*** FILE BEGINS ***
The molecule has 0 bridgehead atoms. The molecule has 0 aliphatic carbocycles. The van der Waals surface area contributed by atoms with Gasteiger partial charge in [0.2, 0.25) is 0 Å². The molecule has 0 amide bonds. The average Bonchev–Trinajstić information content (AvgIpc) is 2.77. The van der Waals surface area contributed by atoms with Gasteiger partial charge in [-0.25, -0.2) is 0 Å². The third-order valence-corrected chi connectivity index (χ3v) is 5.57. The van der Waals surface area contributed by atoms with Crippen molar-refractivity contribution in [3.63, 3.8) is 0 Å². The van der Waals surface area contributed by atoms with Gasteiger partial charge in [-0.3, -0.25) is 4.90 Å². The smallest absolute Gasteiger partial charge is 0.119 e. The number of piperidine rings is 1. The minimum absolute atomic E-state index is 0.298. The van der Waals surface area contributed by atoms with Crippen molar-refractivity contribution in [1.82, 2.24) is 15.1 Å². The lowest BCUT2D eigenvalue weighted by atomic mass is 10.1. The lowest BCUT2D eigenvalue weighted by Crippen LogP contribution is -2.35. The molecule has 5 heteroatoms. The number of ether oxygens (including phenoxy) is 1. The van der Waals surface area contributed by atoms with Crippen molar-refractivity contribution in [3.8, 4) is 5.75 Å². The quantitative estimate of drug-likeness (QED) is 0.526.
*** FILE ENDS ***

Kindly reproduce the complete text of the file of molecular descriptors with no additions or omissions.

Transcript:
The molecule has 0 bridgehead atoms. The molecule has 0 aliphatic carbocycles. The van der Waals surface area contributed by atoms with Gasteiger partial charge in [0.2, 0.25) is 0 Å². The molecule has 0 amide bonds. The average Bonchev–Trinajstić information content (AvgIpc) is 2.77. The van der Waals surface area contributed by atoms with Gasteiger partial charge in [-0.25, -0.2) is 0 Å². The third-order valence-corrected chi connectivity index (χ3v) is 5.57. The van der Waals surface area contributed by atoms with Crippen molar-refractivity contribution in [3.63, 3.8) is 0 Å². The van der Waals surface area contributed by atoms with Gasteiger partial charge in [-0.3, -0.25) is 4.90 Å². The smallest absolute Gasteiger partial charge is 0.119 e. The number of piperidine rings is 1. The minimum absolute atomic E-state index is 0.298. The van der Waals surface area contributed by atoms with Crippen molar-refractivity contribution in [1.82, 2.24) is 15.1 Å². The lowest BCUT2D eigenvalue weighted by atomic mass is 10.1. The lowest BCUT2D eigenvalue weighted by Crippen LogP contribution is -2.35. The molecule has 5 heteroatoms. The number of ether oxygens (including phenoxy) is 1. The van der Waals surface area contributed by atoms with Crippen molar-refractivity contribution in [3.8, 4) is 5.75 Å². The quantitative estimate of drug-likeness (QED) is 0.526.